Someone important to you has sadly passed away:



It may seem curious to be offering advice about what happens beyond the earthly span of a life, but there are several things worth pointing out to you.


The first is that dying can be an expensive business. Whilst it is still possible for those with no assets to have a 'pauper's' funeral at no cost to them or their relatives, for the vast majority of people a simple funeral will cost at least £2,000. There is no practical ceiling to costs for celebrating a life and the attitude of the businesses involved will vary according to how lavish the event becomes.

Funeral directors and hoteliers are mindful of the fact that many families find they frequently have no immediate access to the wealth built up by the deceased and they are quite happy to wait until the Estate can afford to pay the bills if the funeral has been fairly modest. If the celebration has been at the more expensive end of the spectrum they will expect that the family is wealthy enough to settle the account straight away.

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The death will need to be registered with the Local Authority and there may need to be any inquest before a permanent death certificate can be issued. This happens when a death is unexpected and this can delay the funeral arrangements for some time. Unless there are grounds for the Coroner to believe that the death warrants a more detailed investigation, a temporary death certificate is usually issued to allow family to make the funeral arrangements within 2 or 3 weeks after death.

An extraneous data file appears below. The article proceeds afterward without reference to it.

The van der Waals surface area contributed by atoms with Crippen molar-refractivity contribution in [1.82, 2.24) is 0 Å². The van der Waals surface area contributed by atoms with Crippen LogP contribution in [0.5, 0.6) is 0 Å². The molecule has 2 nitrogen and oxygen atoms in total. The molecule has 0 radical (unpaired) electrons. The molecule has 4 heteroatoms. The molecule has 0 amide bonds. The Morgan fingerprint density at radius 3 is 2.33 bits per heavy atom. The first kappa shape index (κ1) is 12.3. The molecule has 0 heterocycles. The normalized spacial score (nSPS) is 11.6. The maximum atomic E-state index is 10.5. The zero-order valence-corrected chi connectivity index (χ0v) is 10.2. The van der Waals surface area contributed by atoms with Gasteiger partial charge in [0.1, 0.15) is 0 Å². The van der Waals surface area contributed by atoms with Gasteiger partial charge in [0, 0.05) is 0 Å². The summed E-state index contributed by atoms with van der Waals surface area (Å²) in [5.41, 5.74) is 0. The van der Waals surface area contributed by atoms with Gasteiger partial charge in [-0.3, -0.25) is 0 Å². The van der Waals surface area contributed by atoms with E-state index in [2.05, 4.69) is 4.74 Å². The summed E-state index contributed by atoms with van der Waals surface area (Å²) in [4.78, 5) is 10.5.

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Hopefully a Will has been left giving clear instructions to the survivors about how the Estate should be distributed together with details of how the funeral is to be conducted. If there is no Will then there is no flexibility in the way that the Estate must be dealt with and your solicitor will give you the bad news which varies according to your personal circumstances.

When a Will has been written it can still be changed within 2 years of the death to produce a better outcome for those that have been left behind.

Rules governing taxes change every year but family lives are seldom static and so it is possible to almost re-write the directions of the Will if all potential beneficiaries agree to do so. Where some of the potential beneficiaries are under 18 years of age their trustees or guardians would also need to agree on behalf of those children. This will enable maximum advantage to be taken from the tax allowances available including the creation of a discretionary trust if one has been omitted from the original Will.

Debts owed by the family can also be written off at this point to keep the Estate as low as possible to avoid Inheritance Tax which may become payable if those debts were collected and the amount written off can simply be deducted from any share that would ordinarily have been left to the people concerned.

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It is also worth remembering that Capital Gains Tax liabilities die with the owner. This is particularly important when deciding which assets should be placed into any discretionary trust, kept by a surviving spouse or registered civil partner or simply passed on to other members of the family.

Income Tax also needs to be address because most people will have paid too much Income Tax by the time they die. This means it is still worth completing a tax return for the deceased because they are probably entitled to a tax rebate.

Family insurances and investments will all need to be revisited following a death to make sure the correct ownership is shown, and that tax continues to be kept to the minimum level possible. Corrigans will help you through this.

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